I'm also convinced that that the author of the list never read the books on it, as it is difficult to square the inclusion of something like Brothers Karamazov with some of the above proto-fascist texts.

I'm convinced you never RTFA, it was compiled by four people. Which explains the apparently bewildering mix of opposing philosophies, though not the giant boner for Teddy Roosevelt. Four books? Really?

Me, I like the pitchers. Lotta them are purty and more interesting than the write-ups. I was going to say two Kerouacs were two too many, but golly, I just love that Jason cover.
posted by Alvy Ampersand at 11:14 PM on May 14, 2008


I have a lot of reading to do.
posted by Juglandaceae at 12:24 AM on May 15, 2008


List posts suck, AMIRITE?
posted by fixedgear at 3:01 AM on May 15, 2008


List posts suck, AMIRITE?

I love posts of lists of OMG BEST THINGS EVAR because, disliking just about everything in them, it merely reinforces my confidence that my sense of theology and geometry hasn't gone completely off the rails.
posted by turgid dahlia at 4:16 AM on May 15, 2008


Since so many of you men have read all of these and developed the erudition to know which aren't so good, I'm expecting the quality of your freakin' contributions to threads to go up.

Oh. Too late. Better start with the Greeks and work your way through again.

And RLS should be on the list. That is all.
posted by ewkpates at 4:27 AM on May 15, 2008


Sorry for the derail, but lukemeister, thanks for that link...without it I'd never know that there was something called The Atlasphere, a dating site for admirers of Ayn Rand. I'm sure there's comedy gold in there, but they want you to join to view it.
posted by JaredSeth at 6:27 AM on May 15, 2008


And RLS should be on the list. That is all.

R. L. Stein?
posted by saladin at 6:51 AM on May 15, 2008


Robert Louis Stevenson (Kidnapped, Jekyll and Hyde, Treasure Island) .. agreed.
posted by stbalbach at 7:34 AM on May 15, 2008


I couldn't get through A Confederacy of Dunces no matter how hard I tried. As always with these lists, some books I liked and a some I didn't. And a bunch I never tried. Maybe if I went to a Jesuit school instead of public, I would have read more.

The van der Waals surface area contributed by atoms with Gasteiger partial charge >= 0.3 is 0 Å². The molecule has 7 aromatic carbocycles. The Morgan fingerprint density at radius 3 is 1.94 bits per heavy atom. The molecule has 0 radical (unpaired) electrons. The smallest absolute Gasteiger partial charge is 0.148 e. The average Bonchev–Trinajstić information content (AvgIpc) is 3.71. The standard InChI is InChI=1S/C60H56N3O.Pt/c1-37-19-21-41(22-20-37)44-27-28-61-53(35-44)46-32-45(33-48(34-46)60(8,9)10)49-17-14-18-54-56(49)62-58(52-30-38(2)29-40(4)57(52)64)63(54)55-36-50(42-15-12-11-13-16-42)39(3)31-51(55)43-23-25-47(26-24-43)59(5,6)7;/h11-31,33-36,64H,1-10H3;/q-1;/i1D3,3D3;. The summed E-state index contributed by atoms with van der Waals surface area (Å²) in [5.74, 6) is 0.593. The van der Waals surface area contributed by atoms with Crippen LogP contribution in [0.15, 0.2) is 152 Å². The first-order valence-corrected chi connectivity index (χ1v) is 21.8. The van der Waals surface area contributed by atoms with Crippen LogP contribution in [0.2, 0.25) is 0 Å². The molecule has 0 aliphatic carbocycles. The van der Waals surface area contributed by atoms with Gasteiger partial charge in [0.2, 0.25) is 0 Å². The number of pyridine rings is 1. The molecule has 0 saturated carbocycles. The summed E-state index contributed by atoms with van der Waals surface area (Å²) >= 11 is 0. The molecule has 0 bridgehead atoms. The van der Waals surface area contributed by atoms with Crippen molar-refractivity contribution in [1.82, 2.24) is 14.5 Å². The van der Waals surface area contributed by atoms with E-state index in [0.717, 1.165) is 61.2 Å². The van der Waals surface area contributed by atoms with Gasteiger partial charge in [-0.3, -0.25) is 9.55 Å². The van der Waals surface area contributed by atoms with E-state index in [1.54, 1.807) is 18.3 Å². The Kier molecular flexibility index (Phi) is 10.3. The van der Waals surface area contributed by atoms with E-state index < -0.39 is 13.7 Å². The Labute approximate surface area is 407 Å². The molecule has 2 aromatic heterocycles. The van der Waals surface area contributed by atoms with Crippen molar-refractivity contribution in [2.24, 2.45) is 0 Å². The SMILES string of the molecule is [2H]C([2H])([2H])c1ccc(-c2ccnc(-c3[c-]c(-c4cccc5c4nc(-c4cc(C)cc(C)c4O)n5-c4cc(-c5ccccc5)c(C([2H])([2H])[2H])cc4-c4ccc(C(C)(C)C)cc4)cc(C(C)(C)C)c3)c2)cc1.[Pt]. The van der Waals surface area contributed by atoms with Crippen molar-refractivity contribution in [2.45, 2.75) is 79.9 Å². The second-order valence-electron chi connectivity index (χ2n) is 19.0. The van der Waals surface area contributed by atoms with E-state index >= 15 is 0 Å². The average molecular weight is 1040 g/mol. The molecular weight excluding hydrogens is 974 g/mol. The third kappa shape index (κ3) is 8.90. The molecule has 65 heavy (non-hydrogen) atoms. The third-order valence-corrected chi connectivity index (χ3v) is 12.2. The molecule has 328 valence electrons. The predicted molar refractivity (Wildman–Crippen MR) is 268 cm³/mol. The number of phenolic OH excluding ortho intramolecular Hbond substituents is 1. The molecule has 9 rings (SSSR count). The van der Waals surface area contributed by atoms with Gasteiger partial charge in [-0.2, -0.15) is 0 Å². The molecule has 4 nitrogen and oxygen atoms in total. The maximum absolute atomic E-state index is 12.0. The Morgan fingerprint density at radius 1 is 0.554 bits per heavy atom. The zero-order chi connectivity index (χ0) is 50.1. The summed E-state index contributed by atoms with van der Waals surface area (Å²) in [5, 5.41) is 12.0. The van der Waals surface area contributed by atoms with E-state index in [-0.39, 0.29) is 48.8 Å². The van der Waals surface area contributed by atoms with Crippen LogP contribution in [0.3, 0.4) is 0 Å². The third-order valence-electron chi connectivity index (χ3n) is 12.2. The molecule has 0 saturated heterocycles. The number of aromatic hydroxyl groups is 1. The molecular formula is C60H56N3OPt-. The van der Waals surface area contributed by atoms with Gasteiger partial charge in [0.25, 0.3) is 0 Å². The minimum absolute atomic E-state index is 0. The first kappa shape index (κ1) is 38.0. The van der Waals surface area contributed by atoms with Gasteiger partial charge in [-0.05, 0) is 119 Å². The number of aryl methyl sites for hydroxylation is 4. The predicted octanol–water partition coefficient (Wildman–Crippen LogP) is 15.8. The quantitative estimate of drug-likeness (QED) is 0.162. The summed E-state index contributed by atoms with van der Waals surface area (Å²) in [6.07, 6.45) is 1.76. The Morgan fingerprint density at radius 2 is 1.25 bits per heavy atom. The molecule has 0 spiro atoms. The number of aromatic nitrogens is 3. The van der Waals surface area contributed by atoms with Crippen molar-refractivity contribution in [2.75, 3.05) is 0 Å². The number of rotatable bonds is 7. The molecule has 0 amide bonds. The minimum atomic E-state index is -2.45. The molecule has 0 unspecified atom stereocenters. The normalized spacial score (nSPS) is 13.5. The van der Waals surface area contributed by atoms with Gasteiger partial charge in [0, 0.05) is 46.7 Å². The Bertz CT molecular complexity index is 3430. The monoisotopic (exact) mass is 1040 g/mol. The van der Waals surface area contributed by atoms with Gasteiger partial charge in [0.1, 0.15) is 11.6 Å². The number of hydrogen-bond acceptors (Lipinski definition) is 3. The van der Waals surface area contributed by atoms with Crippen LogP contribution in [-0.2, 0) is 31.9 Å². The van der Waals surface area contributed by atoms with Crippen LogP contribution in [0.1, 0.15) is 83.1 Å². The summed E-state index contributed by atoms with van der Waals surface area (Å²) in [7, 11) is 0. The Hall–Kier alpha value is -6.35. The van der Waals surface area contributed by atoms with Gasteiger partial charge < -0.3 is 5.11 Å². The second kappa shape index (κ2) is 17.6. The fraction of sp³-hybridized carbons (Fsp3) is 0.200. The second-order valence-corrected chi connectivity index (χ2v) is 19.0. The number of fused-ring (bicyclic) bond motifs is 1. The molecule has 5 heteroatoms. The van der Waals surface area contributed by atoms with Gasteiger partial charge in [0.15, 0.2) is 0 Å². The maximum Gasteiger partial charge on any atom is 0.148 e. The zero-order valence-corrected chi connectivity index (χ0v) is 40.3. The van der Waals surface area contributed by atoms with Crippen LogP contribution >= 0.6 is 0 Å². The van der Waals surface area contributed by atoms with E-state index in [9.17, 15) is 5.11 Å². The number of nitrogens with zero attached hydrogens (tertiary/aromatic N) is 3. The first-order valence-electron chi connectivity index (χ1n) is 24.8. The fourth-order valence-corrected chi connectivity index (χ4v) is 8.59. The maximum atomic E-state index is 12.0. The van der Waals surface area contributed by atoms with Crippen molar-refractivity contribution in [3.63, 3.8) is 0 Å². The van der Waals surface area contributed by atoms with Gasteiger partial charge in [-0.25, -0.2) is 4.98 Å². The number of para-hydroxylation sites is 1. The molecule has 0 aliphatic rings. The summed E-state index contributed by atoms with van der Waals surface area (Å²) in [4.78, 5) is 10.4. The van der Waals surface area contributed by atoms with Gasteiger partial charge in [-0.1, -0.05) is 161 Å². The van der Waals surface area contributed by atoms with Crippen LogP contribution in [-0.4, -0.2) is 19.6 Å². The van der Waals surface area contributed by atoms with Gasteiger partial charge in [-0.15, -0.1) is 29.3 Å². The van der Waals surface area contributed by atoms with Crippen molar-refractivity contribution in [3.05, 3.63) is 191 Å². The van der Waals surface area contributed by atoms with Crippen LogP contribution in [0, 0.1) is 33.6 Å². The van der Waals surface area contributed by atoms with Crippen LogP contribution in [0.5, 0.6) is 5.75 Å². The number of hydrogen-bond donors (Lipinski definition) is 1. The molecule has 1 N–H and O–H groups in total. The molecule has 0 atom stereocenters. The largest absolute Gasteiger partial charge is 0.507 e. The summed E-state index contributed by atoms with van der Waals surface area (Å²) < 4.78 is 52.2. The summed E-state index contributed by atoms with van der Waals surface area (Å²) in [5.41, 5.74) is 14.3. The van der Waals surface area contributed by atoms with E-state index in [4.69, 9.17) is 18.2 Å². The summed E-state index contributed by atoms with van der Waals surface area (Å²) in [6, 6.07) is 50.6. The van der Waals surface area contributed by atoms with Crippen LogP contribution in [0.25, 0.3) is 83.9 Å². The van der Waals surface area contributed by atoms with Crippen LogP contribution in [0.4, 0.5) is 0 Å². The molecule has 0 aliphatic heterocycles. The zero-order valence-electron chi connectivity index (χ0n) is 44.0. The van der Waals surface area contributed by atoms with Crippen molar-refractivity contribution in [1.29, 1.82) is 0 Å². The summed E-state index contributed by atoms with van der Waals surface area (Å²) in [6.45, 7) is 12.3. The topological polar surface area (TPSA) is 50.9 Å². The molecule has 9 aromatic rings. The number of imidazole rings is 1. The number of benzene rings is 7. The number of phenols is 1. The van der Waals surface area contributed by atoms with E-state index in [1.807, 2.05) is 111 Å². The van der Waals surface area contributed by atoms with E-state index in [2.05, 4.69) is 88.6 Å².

posted by genefinder at 8:19 AM on May 15, 2008


This list lacks some decidedly manish books like a BBQ cookbook, a Conan novel, an issue of playboy (or hustler), and a batman or superman comic. This list was just abunch of classics, meh.
posted by Vindaloo at 8:30 AM on May 15, 2008


Cryptonomicon? I liked Snow Crash a lot, but Crypto has the worst female characterization and THE.WORST.SEX.SCENE.EVER. Oh my god, 600 pages of buildup for a description of pneumatic pumping?

I'd put "Sometimes a Great Notion" and "One Flew Over the Cuckoo's Nest" by Kesey way above either.
posted by msalt at 10:22 AM on May 15, 2008


God, the photos are really large, aren't they? Ok, if you just want the list in easy Amazon format, here you go:

Part I
Part II
Part III
Part IV

For my two cents, I'd say I enjoyed the vast majority of these, and would recommend them, without hesitation, to a bunch of guys that have probably already read them.
posted by rush at 10:24 AM on May 15, 2008


Stylus Happenstance - I'll bite. Which one?
posted by rush at 10:37 AM on May 15, 2008


I've seen most of the movies. Does that count?
posted by donfactor at 11:09 AM on May 15, 2008


How can these be books for men? They're fiction.
posted by alasdair at 2:21 PM on May 15, 2008


God, what idiots. I mean, here's the first clue: Machiavelli's Prince is given as a must-read without listing a translation. And treating it as a blueprint for political manipulation is a pretty facile reading—I'd argue that it's the least interesting way to read the book, since it ignores a lot of the context and will be particularly flat and unrewarding without a basic knowledge of the political philosophies that he's reacting against.

Likewise, to just say "Read The Republic," without noting differences in translations, or noting that the book is a dialogue and thus best experienced as part of a class, is stupid. Yes, everyone should read The Republic. But that reading should be in a much broader context, unless you want to read it again and again. Some genius autodidacts can get a lot out of it, but even still, it's a hard thing to get much worthwhile out of without considering it a lot more broadly. I mean, yeah, I read it in high school (twice), and have now read it (polisci minor!) about five more times, and each time I get a much more full regard for the book even as I disagree with Plato about fairly central contentions.

I guess that's part of why I hate this list—the list seems fundamentally unreflective, as if there's great knowledge in these books that can simply be gleaned by osmosis, or as if just saying "I read that" is some sort of badge. Any moron can read The Republic. It takes some brains to get anything out of it, which doesn't seem to have happened for these authors.
posted by klangklangston at 3:21 PM on May 15, 2008 [2 favorites]